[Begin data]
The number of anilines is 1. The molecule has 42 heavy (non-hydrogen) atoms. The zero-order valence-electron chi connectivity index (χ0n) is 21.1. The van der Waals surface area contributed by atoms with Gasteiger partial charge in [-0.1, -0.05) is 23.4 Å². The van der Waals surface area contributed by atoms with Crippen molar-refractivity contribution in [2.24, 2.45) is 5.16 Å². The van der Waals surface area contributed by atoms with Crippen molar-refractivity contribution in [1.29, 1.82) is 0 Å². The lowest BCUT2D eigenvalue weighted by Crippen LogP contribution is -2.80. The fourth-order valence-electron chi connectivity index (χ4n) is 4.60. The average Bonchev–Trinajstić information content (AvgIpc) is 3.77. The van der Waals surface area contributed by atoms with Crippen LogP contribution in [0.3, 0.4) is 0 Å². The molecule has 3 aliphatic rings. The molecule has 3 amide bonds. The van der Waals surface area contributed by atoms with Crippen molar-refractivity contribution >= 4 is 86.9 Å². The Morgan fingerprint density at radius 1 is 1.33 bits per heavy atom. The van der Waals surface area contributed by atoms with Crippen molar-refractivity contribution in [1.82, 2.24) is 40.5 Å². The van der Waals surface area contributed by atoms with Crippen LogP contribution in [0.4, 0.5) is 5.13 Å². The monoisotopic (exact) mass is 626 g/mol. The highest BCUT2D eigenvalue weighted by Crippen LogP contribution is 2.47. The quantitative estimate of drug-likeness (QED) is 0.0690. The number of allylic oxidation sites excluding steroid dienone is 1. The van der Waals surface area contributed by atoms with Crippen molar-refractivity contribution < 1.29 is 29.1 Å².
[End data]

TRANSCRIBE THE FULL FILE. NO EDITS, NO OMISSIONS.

The number of anilines is 1. The molecule has 42 heavy (non-hydrogen) atoms. The zero-order valence-electron chi connectivity index (χ0n) is 21.1. The van der Waals surface area contributed by atoms with Gasteiger partial charge in [-0.1, -0.05) is 23.4 Å². The van der Waals surface area contributed by atoms with Crippen molar-refractivity contribution in [2.24, 2.45) is 5.16 Å². The van der Waals surface area contributed by atoms with Crippen molar-refractivity contribution in [1.29, 1.82) is 0 Å². The lowest BCUT2D eigenvalue weighted by Crippen LogP contribution is -2.80. The fourth-order valence-electron chi connectivity index (χ4n) is 4.60. The average Bonchev–Trinajstić information content (AvgIpc) is 3.77. The van der Waals surface area contributed by atoms with Crippen LogP contribution in [0.3, 0.4) is 0 Å². The molecule has 3 aliphatic rings. The molecule has 3 amide bonds. The van der Waals surface area contributed by atoms with Crippen molar-refractivity contribution >= 4 is 86.9 Å². The Morgan fingerprint density at radius 1 is 1.33 bits per heavy atom. The van der Waals surface area contributed by atoms with Crippen molar-refractivity contribution in [1.82, 2.24) is 40.5 Å². The van der Waals surface area contributed by atoms with Crippen LogP contribution in [0.4, 0.5) is 5.13 Å². The monoisotopic (exact) mass is 626 g/mol. The highest BCUT2D eigenvalue weighted by Crippen LogP contribution is 2.47. The quantitative estimate of drug-likeness (QED) is 0.0690. The number of allylic oxidation sites excluding steroid dienone is 1. The van der Waals surface area contributed by atoms with Crippen molar-refractivity contribution < 1.29 is 29.1 Å².